An investigation has found that asylum applications are taking “substantially longer” than they were five years ago.
According to the data recovered by the Migration Observatory, 80% of asylum applicants received a decision within six months in 2014, compared to around 25% this year.
The Oxford-based Governmental body also found that there is a very uneven distribution in terms of where asylum claims and appeals are being heard and processed. According to its findings, 150 councils failed to support a single asylum claim – with Southern counties, in particular, failing to support applications or house claimants. In contrast, cities like Glasgow – which processed and houses 4,000 of the asylum claimants this year – took on a disproportional amount of people.
As of 30th June this year, around 32,000 people seeking asylum were still awaiting the first decision on their cases, and just under 17,000 of these individuals have been waiting for six months or more.
80% of asylum applicants received a decision within six months in 2014, compared to around 25% this year.
Dr. Peter Walsk, who is a researcher at the Migration Observatory and author of the analysis, said: “There is no single explanation for the falling share of decisions taken in six months”.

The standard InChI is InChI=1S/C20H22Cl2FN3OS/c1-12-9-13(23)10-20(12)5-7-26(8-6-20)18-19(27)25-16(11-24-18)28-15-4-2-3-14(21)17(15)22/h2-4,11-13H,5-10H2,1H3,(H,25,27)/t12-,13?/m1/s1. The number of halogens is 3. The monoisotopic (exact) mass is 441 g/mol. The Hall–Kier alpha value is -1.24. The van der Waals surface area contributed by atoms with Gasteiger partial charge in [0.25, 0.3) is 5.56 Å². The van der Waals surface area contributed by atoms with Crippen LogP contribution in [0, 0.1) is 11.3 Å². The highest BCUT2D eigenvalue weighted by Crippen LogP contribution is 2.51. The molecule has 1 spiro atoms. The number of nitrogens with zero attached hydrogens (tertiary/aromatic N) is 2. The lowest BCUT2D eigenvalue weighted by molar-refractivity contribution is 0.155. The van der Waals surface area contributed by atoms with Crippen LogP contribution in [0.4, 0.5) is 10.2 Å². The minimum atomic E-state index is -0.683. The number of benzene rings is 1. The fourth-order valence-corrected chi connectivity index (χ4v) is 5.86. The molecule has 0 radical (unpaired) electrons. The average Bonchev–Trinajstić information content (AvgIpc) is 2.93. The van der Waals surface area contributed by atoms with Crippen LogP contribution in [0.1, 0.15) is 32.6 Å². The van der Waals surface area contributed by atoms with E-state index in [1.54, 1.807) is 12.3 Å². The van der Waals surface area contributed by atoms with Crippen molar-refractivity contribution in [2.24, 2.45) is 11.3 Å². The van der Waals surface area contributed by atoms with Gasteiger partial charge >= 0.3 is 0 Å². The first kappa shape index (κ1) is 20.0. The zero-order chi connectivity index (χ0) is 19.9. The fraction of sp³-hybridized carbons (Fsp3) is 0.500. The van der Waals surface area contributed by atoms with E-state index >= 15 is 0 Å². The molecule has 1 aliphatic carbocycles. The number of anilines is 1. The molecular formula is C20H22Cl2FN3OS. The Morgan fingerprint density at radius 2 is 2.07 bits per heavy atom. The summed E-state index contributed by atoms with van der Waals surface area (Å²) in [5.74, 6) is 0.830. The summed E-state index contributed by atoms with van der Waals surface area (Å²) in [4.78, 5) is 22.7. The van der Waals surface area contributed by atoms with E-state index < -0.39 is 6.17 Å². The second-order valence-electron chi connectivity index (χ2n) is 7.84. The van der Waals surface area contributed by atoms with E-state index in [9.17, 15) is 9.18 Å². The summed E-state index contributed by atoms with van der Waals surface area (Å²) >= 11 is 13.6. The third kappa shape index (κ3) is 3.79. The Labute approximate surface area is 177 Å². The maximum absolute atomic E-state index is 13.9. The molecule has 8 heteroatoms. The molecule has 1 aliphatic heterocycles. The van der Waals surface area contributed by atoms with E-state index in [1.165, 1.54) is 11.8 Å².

“Factors that could have played a role include changes to policy and management,” he went on, “complexity of the cases the Home Office receives, and of course budget constraints.”
Once an asylum seeker has made a claim for refuge in the UK, they must wait for their claim to be heard and for a decision to be made. The length of time this takes varies from case to case and is very difficult to predict.
150 councils failed to support a single asylum claim…
While they wait, asylum seekers are allowed accommodation, although they cannot choose where this is, and a small amount of support. This amounts to £37.75 per week. During this time, they are not allowed to work in most jobs (they can work in highly-skilled, shortage roles like engineers or doctors, but only after 12 months of awaiting the results of their claim).
Asylum seekers can be detained at any time – a decision that lays at the mercy of the Home Office. There is no limit to the amount of time a person can be detained (the UK is the only country in the EU that imposes indefinite detention), and they do not have to pose any sort of danger to public life or flight risk for detention to be imposed.
Dr. Liberty Vittert, a UN Refugee Agency board Member likened the experience of an asylum-seeker awaiting their claim to “purgatory”.
“That is the word I use when talking about asylum seekers awaiting a decision,” she told the BBC.
“The financial support of £5.35 per day, you can barely buy breakfast for £5.35, and people say ‘well, they can cook’, but cook where? You are at the mercy of a country where you don’t speak the language and don’t know the culture.”
Asylum seekers do not have to pose any sort of danger to public life or flight risk for detention to be imposed.
This sentiment is shared by many other human rights campaigners and refugee charities.
Sam Royston, the director of policy and research at The Children’s Society, described the asylum waiting period in a very similar light.
“They are in a state of limbo”, he said, “unable to plan for their futures”.